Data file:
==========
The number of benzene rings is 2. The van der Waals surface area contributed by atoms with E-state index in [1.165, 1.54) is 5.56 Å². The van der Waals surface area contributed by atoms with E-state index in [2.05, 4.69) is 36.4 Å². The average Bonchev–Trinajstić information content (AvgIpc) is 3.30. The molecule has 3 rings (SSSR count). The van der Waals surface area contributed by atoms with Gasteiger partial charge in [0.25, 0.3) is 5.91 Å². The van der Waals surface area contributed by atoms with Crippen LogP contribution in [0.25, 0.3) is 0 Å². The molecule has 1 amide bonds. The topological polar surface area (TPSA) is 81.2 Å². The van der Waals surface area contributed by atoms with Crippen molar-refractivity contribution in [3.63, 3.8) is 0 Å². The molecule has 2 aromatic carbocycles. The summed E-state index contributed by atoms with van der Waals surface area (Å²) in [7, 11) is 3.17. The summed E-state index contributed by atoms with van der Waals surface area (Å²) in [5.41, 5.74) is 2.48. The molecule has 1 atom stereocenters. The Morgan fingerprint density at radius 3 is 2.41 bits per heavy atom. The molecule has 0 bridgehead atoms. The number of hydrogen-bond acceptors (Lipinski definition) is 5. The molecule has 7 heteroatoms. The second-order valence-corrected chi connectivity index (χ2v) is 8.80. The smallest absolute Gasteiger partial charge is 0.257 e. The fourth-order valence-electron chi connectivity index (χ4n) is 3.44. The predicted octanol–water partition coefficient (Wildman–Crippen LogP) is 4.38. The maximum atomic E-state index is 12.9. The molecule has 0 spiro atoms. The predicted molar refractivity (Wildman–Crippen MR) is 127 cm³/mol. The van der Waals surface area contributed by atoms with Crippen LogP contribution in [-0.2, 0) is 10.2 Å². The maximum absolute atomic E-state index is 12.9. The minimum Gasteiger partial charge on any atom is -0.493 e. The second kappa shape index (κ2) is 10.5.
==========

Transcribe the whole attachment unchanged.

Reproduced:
The number of benzene rings is 2. The van der Waals surface area contributed by atoms with E-state index in [1.165, 1.54) is 5.56 Å². The van der Waals surface area contributed by atoms with E-state index in [2.05, 4.69) is 36.4 Å². The average Bonchev–Trinajstić information content (AvgIpc) is 3.30. The molecule has 3 rings (SSSR count). The van der Waals surface area contributed by atoms with Gasteiger partial charge in [0.25, 0.3) is 5.91 Å². The van der Waals surface area contributed by atoms with Crippen LogP contribution in [0.25, 0.3) is 0 Å². The molecule has 1 amide bonds. The topological polar surface area (TPSA) is 81.2 Å². The van der Waals surface area contributed by atoms with Crippen molar-refractivity contribution in [3.63, 3.8) is 0 Å². The molecule has 2 aromatic carbocycles. The summed E-state index contributed by atoms with van der Waals surface area (Å²) in [7, 11) is 3.17. The summed E-state index contributed by atoms with van der Waals surface area (Å²) in [5.41, 5.74) is 2.48. The molecule has 1 atom stereocenters. The Morgan fingerprint density at radius 3 is 2.41 bits per heavy atom. The molecule has 0 bridgehead atoms. The number of hydrogen-bond acceptors (Lipinski definition) is 5. The molecule has 7 heteroatoms. The second-order valence-corrected chi connectivity index (χ2v) is 8.80. The smallest absolute Gasteiger partial charge is 0.257 e. The fourth-order valence-electron chi connectivity index (χ4n) is 3.44. The predicted octanol–water partition coefficient (Wildman–Crippen LogP) is 4.38. The maximum atomic E-state index is 12.9. The molecule has 0 spiro atoms. The predicted molar refractivity (Wildman–Crippen MR) is 127 cm³/mol. The van der Waals surface area contributed by atoms with Crippen LogP contribution in [-0.2, 0) is 10.2 Å². The maximum absolute atomic E-state index is 12.9. The minimum Gasteiger partial charge on any atom is -0.493 e. The second kappa shape index (κ2) is 10.5.